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Misadventures in Amateur Astronomy

When you think of astronomy, or at least when I think of astronomy, my mind immediate leaps to the kind of glittering photographs of distant galaxies that one might find on the cover of Cosmology Today. Until quite recently, however, I had never before actually taken a peek through a telescope, which struck me as a modestly worthy and accessible life goal.

After spending an enjoyable evening reading up on the various types of affordable telescopes I settled on a second hand Meade ETX-70, which came packed with a clever piece of software that tells the telescopes where to find intriguing celestial objects, rather like leading a bewildered relative to the buffet table On a good, moderately sober night I’m pretty sure I can find the moon without too much trouble, and with some additional laboured squinting might be able to pick Mars and the Big Dipper out of a line-up of twinkling dots, but that’s about it. So the thought of simply tapping my preferred object of fancy into a hand controller and sitting back while the telescope does all the work was definitely a selling point, even though I had to spend a couple of hours repairing it after the initial set-up saw the telescope start strongly and then fade into a flaccid sort of despair, the internal motors running and yet no vertical presence whatsoever.

Incidentally, the first thing that appears on the LCD screen when you boot it up is an all-caps warning in bright red not to look directly into the sun. Reading this I instantly pictured a certain Donald J Trump running into the house in a squeal of tears, a sweaty ham-like paw clamped over an already blistering socket. Cretin.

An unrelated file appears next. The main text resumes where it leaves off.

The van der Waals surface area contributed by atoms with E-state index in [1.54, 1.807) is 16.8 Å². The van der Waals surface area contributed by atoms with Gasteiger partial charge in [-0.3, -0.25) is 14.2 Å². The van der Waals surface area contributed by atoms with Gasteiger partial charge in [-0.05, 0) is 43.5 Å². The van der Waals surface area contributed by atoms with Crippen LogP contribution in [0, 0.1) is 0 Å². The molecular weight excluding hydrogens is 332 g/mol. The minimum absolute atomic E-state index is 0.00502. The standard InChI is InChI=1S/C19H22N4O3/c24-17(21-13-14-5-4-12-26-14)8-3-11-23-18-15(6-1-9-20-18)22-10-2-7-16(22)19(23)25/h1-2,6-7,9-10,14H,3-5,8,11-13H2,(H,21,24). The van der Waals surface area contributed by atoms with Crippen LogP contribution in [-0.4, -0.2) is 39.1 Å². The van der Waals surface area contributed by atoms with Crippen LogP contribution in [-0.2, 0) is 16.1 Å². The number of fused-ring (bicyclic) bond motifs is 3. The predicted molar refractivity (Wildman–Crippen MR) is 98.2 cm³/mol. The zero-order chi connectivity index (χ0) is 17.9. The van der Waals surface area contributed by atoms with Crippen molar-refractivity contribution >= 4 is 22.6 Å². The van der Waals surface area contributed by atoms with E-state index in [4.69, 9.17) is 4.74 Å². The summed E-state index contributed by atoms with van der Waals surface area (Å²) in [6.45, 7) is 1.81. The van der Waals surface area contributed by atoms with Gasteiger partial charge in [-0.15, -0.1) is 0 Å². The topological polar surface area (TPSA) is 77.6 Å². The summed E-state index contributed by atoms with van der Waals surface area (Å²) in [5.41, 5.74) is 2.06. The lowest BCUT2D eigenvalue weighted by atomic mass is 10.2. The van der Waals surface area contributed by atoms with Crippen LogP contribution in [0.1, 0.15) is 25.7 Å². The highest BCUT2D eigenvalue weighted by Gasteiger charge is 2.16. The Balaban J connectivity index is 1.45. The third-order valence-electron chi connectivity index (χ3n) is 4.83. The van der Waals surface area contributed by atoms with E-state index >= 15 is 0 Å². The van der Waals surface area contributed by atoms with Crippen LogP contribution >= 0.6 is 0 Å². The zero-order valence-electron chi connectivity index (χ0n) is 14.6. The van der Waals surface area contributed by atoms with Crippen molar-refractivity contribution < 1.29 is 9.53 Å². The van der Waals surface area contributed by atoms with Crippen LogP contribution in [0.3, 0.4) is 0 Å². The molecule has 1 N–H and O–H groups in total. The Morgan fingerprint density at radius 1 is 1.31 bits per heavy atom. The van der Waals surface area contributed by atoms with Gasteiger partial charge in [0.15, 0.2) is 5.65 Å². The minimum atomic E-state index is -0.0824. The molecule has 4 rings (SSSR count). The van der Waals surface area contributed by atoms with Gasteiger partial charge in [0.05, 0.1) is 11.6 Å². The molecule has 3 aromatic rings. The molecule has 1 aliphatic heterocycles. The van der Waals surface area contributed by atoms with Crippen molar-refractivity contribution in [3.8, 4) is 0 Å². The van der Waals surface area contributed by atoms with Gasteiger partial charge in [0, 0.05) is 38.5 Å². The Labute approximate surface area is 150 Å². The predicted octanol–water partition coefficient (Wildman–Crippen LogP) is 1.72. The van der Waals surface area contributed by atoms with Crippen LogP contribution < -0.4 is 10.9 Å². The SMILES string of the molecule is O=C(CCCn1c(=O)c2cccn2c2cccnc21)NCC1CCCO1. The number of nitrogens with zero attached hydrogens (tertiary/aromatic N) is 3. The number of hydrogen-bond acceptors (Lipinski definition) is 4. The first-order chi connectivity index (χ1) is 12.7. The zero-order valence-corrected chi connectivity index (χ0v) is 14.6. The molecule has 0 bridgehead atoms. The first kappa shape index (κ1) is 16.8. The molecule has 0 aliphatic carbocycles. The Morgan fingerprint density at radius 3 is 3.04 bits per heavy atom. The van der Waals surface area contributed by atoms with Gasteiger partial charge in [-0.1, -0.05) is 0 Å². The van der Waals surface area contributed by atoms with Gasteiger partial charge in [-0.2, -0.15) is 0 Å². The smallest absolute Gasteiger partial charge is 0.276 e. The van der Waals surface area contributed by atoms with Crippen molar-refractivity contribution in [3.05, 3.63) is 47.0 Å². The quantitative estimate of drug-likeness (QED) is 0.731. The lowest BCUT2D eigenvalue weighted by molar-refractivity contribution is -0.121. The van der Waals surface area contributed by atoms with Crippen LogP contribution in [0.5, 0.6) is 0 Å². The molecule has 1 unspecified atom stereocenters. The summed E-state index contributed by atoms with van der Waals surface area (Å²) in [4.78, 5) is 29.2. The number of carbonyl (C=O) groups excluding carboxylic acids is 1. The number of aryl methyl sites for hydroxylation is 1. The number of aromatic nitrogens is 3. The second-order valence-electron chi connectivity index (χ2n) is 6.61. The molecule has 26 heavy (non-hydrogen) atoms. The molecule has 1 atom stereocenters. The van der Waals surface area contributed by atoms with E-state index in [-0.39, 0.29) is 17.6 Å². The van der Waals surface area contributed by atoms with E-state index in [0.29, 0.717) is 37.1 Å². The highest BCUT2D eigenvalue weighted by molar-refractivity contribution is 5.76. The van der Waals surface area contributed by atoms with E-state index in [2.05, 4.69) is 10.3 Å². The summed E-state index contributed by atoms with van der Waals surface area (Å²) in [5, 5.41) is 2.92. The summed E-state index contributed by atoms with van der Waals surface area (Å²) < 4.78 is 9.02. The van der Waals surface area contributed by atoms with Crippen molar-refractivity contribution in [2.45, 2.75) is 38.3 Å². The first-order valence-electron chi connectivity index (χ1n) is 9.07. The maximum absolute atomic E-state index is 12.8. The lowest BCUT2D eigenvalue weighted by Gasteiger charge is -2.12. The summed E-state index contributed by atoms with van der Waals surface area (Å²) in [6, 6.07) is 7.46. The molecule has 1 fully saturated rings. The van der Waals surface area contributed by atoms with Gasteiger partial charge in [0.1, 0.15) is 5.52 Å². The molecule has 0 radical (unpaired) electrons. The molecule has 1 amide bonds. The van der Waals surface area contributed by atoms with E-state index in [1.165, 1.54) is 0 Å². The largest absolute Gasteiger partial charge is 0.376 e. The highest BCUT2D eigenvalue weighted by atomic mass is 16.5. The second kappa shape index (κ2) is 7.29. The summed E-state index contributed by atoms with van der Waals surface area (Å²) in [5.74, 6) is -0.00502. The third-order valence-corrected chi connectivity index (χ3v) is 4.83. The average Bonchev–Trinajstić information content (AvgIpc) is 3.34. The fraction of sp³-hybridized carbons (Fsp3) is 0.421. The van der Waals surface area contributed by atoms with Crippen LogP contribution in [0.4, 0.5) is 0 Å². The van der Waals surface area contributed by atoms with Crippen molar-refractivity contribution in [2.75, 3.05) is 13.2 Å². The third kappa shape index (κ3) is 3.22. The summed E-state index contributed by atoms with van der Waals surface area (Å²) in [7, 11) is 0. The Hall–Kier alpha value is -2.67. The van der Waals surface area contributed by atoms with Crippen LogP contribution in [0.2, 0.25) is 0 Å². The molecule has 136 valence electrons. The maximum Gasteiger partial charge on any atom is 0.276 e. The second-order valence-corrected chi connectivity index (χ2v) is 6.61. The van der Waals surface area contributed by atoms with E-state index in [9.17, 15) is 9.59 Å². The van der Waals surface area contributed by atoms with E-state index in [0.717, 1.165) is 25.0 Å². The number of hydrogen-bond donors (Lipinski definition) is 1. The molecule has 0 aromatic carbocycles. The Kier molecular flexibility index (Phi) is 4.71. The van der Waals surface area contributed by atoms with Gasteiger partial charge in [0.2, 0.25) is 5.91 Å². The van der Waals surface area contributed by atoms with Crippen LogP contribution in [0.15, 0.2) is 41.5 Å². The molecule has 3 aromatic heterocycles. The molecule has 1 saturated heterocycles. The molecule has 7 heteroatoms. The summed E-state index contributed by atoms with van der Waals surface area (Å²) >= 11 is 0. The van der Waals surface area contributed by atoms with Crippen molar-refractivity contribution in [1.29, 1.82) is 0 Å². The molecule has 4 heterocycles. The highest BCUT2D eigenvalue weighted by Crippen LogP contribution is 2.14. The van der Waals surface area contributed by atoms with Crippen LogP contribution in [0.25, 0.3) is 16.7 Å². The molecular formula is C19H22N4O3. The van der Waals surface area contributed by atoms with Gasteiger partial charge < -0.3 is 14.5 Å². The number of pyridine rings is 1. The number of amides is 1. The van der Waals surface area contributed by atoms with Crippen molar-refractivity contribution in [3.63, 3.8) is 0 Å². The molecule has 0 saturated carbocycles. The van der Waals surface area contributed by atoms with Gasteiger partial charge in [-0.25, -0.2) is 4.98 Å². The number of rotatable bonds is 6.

With some unseasonably delightful weather breaking our way I spent the past several nights in garden with my Meade whirring away about an hour after sunset, realising with every passing minute that even with the addition of this remarkable innovation I was comically lacking in the kind of rudimentary astronomical know-how required to get it to work. Setting-up requires you to help the telescope find two bright stars which it then uses to orientate itself. It does a pretty good job of finding roughly the right portion of sky, but issues arise when you understand that there are several equally bright stars in the same pocket of darkness. As I aimlessly wafted my Meade through the ethereal darkness I was again reminded how, as a modern and largely sedentary human specimen, I am hopelessly lacking in the kind of basic survival skills that our ancestors thought of as essential learning. I had to use my phone to find compass north, which seems like something so fundamental that evolution should have rendered an instinct by now, but there you go. Ever ready with another stinging remark the handset asked me to “orientate to Arcturus” and then gave me the option of Capella and Canopus, clearly assuming some surface level comprehension on my part. Vega? Wasn’t he the dude with the Edward Scissor Hands paraphernalia in Street Fighter?